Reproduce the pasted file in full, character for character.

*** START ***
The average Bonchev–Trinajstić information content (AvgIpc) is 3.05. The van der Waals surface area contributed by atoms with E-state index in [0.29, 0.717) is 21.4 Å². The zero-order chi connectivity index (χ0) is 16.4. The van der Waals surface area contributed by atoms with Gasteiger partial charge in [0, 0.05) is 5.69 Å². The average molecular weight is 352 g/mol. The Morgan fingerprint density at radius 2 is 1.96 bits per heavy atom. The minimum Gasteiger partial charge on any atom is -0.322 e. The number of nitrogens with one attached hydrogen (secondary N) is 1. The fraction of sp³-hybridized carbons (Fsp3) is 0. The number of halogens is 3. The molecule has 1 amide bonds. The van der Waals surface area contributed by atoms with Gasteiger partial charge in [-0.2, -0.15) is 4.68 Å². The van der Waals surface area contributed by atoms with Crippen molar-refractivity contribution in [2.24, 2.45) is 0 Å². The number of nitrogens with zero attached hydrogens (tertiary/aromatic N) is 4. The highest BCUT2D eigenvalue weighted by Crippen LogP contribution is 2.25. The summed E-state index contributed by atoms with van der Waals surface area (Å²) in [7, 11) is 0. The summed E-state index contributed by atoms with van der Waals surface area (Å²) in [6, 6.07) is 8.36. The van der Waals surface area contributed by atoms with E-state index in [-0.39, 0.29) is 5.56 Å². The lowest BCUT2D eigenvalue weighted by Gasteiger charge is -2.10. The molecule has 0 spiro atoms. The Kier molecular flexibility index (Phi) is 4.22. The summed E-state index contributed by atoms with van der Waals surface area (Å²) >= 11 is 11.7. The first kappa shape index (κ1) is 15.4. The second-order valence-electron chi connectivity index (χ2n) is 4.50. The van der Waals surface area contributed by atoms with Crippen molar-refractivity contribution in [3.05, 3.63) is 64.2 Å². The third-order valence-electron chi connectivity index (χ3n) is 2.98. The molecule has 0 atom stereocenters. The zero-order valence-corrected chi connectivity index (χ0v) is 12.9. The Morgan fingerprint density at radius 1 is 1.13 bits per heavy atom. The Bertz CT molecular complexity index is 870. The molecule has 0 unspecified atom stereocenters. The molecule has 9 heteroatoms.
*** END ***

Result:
The average Bonchev–Trinajstić information content (AvgIpc) is 3.05. The van der Waals surface area contributed by atoms with E-state index in [0.29, 0.717) is 21.4 Å². The zero-order chi connectivity index (χ0) is 16.4. The van der Waals surface area contributed by atoms with Gasteiger partial charge in [0, 0.05) is 5.69 Å². The average molecular weight is 352 g/mol. The Morgan fingerprint density at radius 2 is 1.96 bits per heavy atom. The minimum Gasteiger partial charge on any atom is -0.322 e. The number of nitrogens with one attached hydrogen (secondary N) is 1. The fraction of sp³-hybridized carbons (Fsp3) is 0. The number of halogens is 3. The molecule has 1 amide bonds. The van der Waals surface area contributed by atoms with Gasteiger partial charge in [-0.2, -0.15) is 4.68 Å². The van der Waals surface area contributed by atoms with Crippen molar-refractivity contribution in [2.24, 2.45) is 0 Å². The number of nitrogens with zero attached hydrogens (tertiary/aromatic N) is 4. The highest BCUT2D eigenvalue weighted by Crippen LogP contribution is 2.25. The summed E-state index contributed by atoms with van der Waals surface area (Å²) in [7, 11) is 0. The summed E-state index contributed by atoms with van der Waals surface area (Å²) in [6, 6.07) is 8.36. The van der Waals surface area contributed by atoms with E-state index in [-0.39, 0.29) is 5.56 Å². The lowest BCUT2D eigenvalue weighted by Gasteiger charge is -2.10. The molecule has 0 spiro atoms. The Kier molecular flexibility index (Phi) is 4.22. The summed E-state index contributed by atoms with van der Waals surface area (Å²) >= 11 is 11.7. The first kappa shape index (κ1) is 15.4. The second-order valence-electron chi connectivity index (χ2n) is 4.50. The van der Waals surface area contributed by atoms with Crippen molar-refractivity contribution in [3.05, 3.63) is 64.2 Å². The third-order valence-electron chi connectivity index (χ3n) is 2.98. The molecule has 0 atom stereocenters. The zero-order valence-corrected chi connectivity index (χ0v) is 12.9. The Morgan fingerprint density at radius 1 is 1.13 bits per heavy atom. The Bertz CT molecular complexity index is 870. The molecule has 0 unspecified atom stereocenters. The molecule has 9 heteroatoms.